O.K., I’ll admit it up front.  I haven’t yet read the decision, so I’m going entirely by what I’ve read about decision, which amounts mainly to half-digested reactions.  My first thoughts are subject to massive revision, after I’ve had the time to read and think.

Nevertheless, here goes nothing . . . .

First, according to this Court, it seems that the federal government’s taxing and spending authority is more extensive than its authority under the commerce clause.  The mandate was upheld as a tax, not as a regulation of interstate commerce.  Those who want to expand the reach of government—and they are legion—now have to phrase it in these terms.  Since we have (for better or worse, more often than not the latter) used the tax code to offer all sorts of incentives and penalties for behavior, this isn’t necessarily anything new.  I would have preferred a narrower reading of the taxing and spending authority, but that would probably have required a much greater judicial “revolution” than any majority on the current Court would have been willing to countenance.

Second, there is a bit of a silver lining from this proposition.  Taxes are harder to justify politically—they’re, generally speaking, less popular—than “mere” exercises of government authority.  To be sure, when roughly 50% of the country pays no federal income tax, this might be a less formidable barrier, but it’s a barrier nonetheless.

Third, connected with this is the politics of healthcare reform.  The fact that the Affordable Care Act is constitutional doesn’t make it good policy.  We can—and must—still argue about that.  We must still ask the question whether the benefits we’re extending under the legislation are worth the real price we have to pay, whether, in other words, we shouldn’t call it the Unaffordable Care Act.

Fourth, it’s worth remembering that the real limitation on government is not the Supreme Court’s interpretation of the Constitution.  The Justices are perfectly capable of getting it wrong.  The real limit on government, the real mechanism for upholding the Constitution, is an electorate vigilant about its rights and responsible about its duties.  We have long relied too heavily on the Supreme Court and have forgotten the wisdom of The Federalist Papers , which remind us that, by itself, the Constitution is merely a parchment barrier that will be maintained only so long as the citizens insist that their representatives respect it.  The ball is in our court.  If we want a limited government, we have to vote that way.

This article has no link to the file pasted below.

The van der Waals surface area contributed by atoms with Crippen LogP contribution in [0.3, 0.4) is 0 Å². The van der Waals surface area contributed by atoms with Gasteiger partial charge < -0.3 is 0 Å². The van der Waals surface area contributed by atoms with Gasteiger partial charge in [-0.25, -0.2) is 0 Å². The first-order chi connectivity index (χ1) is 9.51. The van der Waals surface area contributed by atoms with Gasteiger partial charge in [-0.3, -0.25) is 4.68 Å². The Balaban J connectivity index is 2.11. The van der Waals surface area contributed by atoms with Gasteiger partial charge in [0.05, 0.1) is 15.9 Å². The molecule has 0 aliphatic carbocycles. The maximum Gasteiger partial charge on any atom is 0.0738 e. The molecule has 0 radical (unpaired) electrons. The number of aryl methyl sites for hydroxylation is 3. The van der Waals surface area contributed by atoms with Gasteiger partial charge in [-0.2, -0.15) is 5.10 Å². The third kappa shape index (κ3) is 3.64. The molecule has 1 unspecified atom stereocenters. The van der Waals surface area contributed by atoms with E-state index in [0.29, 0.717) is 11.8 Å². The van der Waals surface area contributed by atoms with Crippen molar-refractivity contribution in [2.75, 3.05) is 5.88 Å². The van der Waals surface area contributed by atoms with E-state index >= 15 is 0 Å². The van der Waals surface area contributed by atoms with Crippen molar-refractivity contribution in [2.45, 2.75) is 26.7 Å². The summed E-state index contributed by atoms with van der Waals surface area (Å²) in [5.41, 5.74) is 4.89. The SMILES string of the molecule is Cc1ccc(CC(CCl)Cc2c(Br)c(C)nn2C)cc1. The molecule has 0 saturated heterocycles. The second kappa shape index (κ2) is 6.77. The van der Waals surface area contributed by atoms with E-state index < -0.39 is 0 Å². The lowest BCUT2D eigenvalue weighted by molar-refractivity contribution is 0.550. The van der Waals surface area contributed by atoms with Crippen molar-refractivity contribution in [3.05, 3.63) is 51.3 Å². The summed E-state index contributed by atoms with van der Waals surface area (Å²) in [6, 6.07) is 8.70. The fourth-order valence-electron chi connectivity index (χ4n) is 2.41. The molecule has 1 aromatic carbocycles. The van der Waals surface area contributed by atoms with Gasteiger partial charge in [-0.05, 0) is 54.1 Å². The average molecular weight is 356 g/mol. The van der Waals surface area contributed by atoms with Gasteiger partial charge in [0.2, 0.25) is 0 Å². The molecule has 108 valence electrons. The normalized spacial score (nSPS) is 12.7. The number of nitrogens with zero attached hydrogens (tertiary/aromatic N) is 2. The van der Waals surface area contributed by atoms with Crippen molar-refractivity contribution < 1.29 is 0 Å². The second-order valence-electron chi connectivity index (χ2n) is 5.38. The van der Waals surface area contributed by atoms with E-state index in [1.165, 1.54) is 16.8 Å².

Finally, I may be mistaken, but the religious freedom issues posed by the contraceptive/abortifacient mandate remain.  The litigation surrounding those issues will go forward, and we should not assume that the Supreme Court that upheld the Affordable Care Act will also uphold these regulations.  In the long run, it’s more important to make the case in the court of public opinion that “big government” threatens all our liberties—including those most precious religious liberties—but that’s no reason not to work through the courts as well.

I’m disappointed by the decision and had hoped for something different.  But if this serves to remind us of the importance of the primary political means for maintaining limited government, then some good has been done.

Articles by Joseph Knippenberg

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